In 2006, Bernhard Bueb, then headmaster of an elite private school near Lake Constance in Southern Germany, published a thin volume that instantly became a bestseller throughout the German-speaking world. Lob der Disziplin [In Praise of Discipline], which would earn Bueb the not entirely flattering title of “Germany’s strictest teacher,” issued a ringing call for a revival of the old-fashioned and, in the author’s view, unjustly neglected virtue of classroom discipline. Although Bueb’s plea for a new culture of discipline quickly ignited a firestorm of controversy among German-speaking educators, most of his critics failed to notice the intellectual presuppositions underlying his argument. Echoing Nietzsche (on whom he had written his PhD thesis), Bueb essentially identifies classroom discipline with the teacher’s rigorous exercise of something like the “will to power” —as a foil for the pupil’s ceaseless self-overcoming, which, in Bueb’s view, represents the sure path to the latter’s truly autonomous self-possession.

If Bueb—instantly pilloried by Left-leaning critics for his “Brown” educational ideas—had delved more deeply into the substance of his favorite word, he might have discovered at the root of his much-praised “disciplina” an etymological richness whose dormant pedagogical potential deserved to be reawakened from its slumber. For the primary meaning of the word is precisely not “disciplined behavior.” Consider the following etymologically related terms: “disciplina”—in the sense of a school subject (e.g. disciplina mathematica)—“discipulus” (pupil or disciple), and “discipere” (to come to know), which, taken together, suggest that the disciplined exercise of real learning (“discere”) can occur only if, instead of casting about in the dark, much less “fishing in troubled waters,” we recover a sorely missing clarity. Clarity, that is, about the beauty and importance of the classical “school subjects,” about the humanity of the “pupil,” and about the true structure of the “cognitive act.” As Goethe put it: “If yesterday is clear and open,/and your work today both strong and free,/tomorrow, too, is sure to greet you,/with a joy to equal these.”[i]

What happens, in fact, when the “disciplinae,” which ought to unite us around the real, actually miss the ultimate goal of education, i.e., a properly human life (Jörg Splett)? Or what happens when a child cannot become a true “discipulus” because some teacher-cum-functionary lacks either the capability or the “authorization” to receive the personal gift that he, the child, would like to entrust to his care (a gift that is the child himself)? Or, finally, what happens when the school leaves no room for any real “discipere,” the cognitive act whose form is a “loving inclination to the real” common to both student and teacher? The answer is clear: No learning (discere) can flourish, and discipline can only be imposed with authoritarian violence “from above,” rather than being called forth intrinsically by authoritative command of the subject-matter itself.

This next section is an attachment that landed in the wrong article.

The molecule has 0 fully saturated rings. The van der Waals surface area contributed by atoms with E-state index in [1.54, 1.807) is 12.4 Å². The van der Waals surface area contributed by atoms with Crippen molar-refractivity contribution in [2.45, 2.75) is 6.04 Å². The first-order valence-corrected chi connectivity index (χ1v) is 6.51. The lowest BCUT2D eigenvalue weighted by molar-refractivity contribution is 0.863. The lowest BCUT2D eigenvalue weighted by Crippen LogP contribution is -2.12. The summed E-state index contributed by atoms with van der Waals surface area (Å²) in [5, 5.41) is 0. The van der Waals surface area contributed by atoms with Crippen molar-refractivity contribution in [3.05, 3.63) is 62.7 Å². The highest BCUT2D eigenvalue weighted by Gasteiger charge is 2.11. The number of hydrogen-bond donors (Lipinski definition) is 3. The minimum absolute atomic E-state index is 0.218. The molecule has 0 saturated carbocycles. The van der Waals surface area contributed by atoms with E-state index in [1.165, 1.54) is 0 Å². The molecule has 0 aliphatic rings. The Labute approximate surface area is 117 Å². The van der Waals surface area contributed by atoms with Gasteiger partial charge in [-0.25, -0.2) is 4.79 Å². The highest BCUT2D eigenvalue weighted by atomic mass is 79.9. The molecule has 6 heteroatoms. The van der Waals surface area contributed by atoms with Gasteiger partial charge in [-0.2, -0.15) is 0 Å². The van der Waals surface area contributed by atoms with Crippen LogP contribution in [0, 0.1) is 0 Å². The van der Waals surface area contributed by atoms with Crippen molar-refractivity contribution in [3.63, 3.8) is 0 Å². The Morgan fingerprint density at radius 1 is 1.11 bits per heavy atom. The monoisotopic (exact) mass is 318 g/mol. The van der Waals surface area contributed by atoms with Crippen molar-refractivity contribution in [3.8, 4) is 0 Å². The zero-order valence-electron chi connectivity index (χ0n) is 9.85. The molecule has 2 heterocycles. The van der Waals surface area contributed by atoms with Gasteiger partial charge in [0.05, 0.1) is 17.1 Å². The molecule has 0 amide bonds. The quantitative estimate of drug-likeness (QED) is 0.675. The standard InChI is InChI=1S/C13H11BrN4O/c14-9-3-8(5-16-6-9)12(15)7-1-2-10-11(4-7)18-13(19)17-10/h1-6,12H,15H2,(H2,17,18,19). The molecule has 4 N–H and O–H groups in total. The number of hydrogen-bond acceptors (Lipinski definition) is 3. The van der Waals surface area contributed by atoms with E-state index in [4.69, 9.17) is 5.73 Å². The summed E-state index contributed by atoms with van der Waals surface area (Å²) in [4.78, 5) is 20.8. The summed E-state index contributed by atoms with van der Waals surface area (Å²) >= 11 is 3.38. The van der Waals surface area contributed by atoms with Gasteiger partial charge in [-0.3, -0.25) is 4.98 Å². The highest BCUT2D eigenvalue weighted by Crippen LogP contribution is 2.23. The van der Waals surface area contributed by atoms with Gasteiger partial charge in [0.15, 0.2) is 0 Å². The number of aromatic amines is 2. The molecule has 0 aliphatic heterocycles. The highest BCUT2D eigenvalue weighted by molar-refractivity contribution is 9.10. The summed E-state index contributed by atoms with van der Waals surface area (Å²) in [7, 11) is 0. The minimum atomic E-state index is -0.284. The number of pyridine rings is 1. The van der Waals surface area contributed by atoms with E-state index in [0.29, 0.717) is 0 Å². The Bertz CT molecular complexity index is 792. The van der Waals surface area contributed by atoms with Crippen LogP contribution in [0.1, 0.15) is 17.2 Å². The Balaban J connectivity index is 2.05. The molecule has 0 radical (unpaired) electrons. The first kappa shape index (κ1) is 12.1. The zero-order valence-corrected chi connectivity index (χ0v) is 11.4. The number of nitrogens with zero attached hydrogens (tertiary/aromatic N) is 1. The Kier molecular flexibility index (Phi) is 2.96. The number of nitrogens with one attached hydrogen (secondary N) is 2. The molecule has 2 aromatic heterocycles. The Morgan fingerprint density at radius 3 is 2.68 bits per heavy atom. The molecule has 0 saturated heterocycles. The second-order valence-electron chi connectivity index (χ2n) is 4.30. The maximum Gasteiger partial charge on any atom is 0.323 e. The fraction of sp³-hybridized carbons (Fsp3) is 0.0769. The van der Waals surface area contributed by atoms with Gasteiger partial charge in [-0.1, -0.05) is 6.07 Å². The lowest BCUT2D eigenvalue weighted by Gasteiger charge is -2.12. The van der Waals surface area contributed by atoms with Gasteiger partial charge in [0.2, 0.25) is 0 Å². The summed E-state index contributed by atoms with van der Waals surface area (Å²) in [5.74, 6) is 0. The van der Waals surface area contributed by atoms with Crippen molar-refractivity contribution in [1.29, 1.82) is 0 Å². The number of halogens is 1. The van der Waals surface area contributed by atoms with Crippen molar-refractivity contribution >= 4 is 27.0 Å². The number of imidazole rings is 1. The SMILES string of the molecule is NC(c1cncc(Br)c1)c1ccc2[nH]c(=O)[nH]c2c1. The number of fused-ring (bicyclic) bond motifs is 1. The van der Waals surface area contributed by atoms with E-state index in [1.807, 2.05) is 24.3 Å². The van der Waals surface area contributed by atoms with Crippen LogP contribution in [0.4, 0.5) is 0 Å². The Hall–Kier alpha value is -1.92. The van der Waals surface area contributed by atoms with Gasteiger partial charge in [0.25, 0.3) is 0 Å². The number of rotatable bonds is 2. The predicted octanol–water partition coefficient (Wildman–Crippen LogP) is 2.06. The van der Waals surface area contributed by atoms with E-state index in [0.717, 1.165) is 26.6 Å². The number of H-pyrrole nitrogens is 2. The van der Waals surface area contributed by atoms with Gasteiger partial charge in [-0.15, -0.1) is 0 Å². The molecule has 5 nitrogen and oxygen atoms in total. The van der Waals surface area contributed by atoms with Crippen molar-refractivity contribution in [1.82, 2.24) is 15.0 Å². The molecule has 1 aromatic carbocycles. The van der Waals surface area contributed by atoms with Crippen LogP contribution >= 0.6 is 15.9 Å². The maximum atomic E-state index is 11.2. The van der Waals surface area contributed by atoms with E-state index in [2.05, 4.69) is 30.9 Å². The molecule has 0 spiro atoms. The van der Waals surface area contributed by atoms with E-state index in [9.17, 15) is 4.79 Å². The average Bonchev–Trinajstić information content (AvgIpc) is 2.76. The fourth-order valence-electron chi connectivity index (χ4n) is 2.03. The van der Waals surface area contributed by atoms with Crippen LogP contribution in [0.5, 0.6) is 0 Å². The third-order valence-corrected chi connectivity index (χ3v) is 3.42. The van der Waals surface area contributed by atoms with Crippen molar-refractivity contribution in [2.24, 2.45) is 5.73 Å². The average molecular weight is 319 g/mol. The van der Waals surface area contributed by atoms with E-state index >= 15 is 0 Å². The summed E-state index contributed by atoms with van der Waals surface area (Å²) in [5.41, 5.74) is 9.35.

Bueb’s inverted sense of discipline called, then, for an “inversion” of its own. Hence the title of our book, which turns his “praise of discipline” on its head and speaks of a Disziplin des Lobens, a “discipline of praise,” instead. This title reflects our conviction that to “praise” the object of study—to love, approve, and affirm its goodness—is to receive from it the kind of discipline its nature demands. It bears repeating that such discipline is not primarily an external duty to be enforced by the teacher, but an attitude born of loving praise, which, by its very nature, engenders the disposition of soul that undergirds concrete, competent, and successful learning, by which it is augmented in turn.

As the foregoing suggests, the pedagogical act is founded upon a common “loving inclination to the real.” Put another way, the joy of (and between) teacher and student presupposes a shared affection inclining both towards an intrinsically lovable, and jointly beloved, “Third”: the subject-matter that forms their specific “condilectum,” as Richard of Saint Victor might have put it. The affection that teacher and pupil express here is not, however, primarily a psychological mood. It is above all a form of justice rooted in the subject-matter itself; it is a response evoked by the depth and human significance of the realities taught and studied, realities which unite teacher and student while enabling them to transcend themselves at the same time. It is within this triadic structure that children learn, and no real learning can take place outside it. “The opposition between autonomy and heteronomy” invoked by Bueb “is [thus] a violent rupture that occurs only when the substantive realities binding us together fade from our view” (Robert Spaemann).